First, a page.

Because he was having fun with it.
He then played trumpet at High School for five years and the same thing happened: "If I played some free things at home I developed much better, so with that knowledge it was automatic and logical that I began to play with friends.
“I bought some drums, very primitive at first" and we got a lot of fun playing things that we wanted to."
Franke was taught music theory and history, how to compose and how to play piano. So when he finally gave up drums it was easy for him to progress to synthesized keyboards.
He heard The Beatles; then — even more interesting — Cream, Jimi Hendrix and the British progressive underground.
But in 1967 he met Tangerine Dream, saw them at a concert given at a little experimental music studio in Berlin. They were experimenting with instruments and also with visuals, with pictures ad exhibitions. This was the time when "Happenings" were all the rage — remember? — and all over Europe painters and theatrical people, ballet dancers and poets were getting mixed up in a chic melange. Even London felt the change of mood (Pete Townshend was initially very influenced by the auto-destructive artist Gustav Metzger who used to be his art school teacher.) The Soft Machine participatedin Jean-Jacques Lebel's happenings in the South of France and many undergrord groups started using light shows ad dancers.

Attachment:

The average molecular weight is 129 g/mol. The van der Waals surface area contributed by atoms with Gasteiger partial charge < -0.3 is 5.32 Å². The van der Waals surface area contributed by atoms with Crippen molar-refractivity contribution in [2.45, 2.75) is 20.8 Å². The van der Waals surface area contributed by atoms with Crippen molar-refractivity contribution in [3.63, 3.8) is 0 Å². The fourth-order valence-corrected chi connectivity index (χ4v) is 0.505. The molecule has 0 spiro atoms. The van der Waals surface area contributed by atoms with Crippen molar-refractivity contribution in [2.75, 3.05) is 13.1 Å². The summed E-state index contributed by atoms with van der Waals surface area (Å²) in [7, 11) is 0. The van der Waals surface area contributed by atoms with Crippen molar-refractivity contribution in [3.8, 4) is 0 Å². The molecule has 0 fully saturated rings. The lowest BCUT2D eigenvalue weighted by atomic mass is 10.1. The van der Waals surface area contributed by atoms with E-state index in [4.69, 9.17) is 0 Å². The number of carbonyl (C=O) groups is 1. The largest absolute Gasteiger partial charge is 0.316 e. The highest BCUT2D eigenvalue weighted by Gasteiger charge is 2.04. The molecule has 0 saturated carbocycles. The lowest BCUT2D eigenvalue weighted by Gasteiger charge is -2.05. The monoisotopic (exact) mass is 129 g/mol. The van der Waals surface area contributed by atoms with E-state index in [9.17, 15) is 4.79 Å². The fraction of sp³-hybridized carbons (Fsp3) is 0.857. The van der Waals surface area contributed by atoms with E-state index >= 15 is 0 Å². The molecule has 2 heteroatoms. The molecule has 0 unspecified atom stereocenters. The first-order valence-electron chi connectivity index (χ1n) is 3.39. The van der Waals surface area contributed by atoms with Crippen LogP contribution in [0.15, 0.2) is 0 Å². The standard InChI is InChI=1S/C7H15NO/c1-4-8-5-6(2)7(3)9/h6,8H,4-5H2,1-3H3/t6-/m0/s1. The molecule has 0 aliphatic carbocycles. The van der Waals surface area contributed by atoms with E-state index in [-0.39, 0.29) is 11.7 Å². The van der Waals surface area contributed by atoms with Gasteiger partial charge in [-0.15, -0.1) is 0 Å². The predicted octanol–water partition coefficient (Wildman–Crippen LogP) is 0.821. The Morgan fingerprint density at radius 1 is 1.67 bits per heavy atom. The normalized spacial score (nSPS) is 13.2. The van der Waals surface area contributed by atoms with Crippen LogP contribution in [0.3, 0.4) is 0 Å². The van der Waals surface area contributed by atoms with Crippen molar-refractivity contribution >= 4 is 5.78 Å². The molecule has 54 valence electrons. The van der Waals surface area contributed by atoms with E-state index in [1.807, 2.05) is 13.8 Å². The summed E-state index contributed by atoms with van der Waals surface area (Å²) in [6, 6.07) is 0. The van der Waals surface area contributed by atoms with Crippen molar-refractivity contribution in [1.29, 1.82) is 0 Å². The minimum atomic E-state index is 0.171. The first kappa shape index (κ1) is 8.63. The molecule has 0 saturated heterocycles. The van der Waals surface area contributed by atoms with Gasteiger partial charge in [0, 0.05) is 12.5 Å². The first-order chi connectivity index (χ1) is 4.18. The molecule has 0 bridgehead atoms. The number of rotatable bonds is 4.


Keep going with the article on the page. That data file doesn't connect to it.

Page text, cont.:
Chris Franke took courses in electronic music, visiting Nancy,
France, for six months to study modern theatre in conjunction with
modern music, during which musicians taught
the theatrical people about the use of music and vice versa.
There were also influences permeating, arcross from the West Coast groups, intriguing Franke to some extent. Then Hcndrix died, Cream broke up and ... Chis Franke was depressed and saddened, sold his records, keeping only a few Pink Floyd -albums that he particularly liked such as "Ummagumma", and began to search jazz and avant garde music for inspiration. He also searched thc classical music of 400 years ago because "Many early organ pieces were written for improvisation."
He listened to madrigals, Gregorian chants, Indian music and electronic music.
“I have to say — electronic music before 1970 was really very primitive. There were just a few generators around and you had to do a million tape cuts to get a primitive musical result. People like Stockhausen and the French studio people did it and the music was really horrible! It was interesting but without feeling. Totally constructed you know?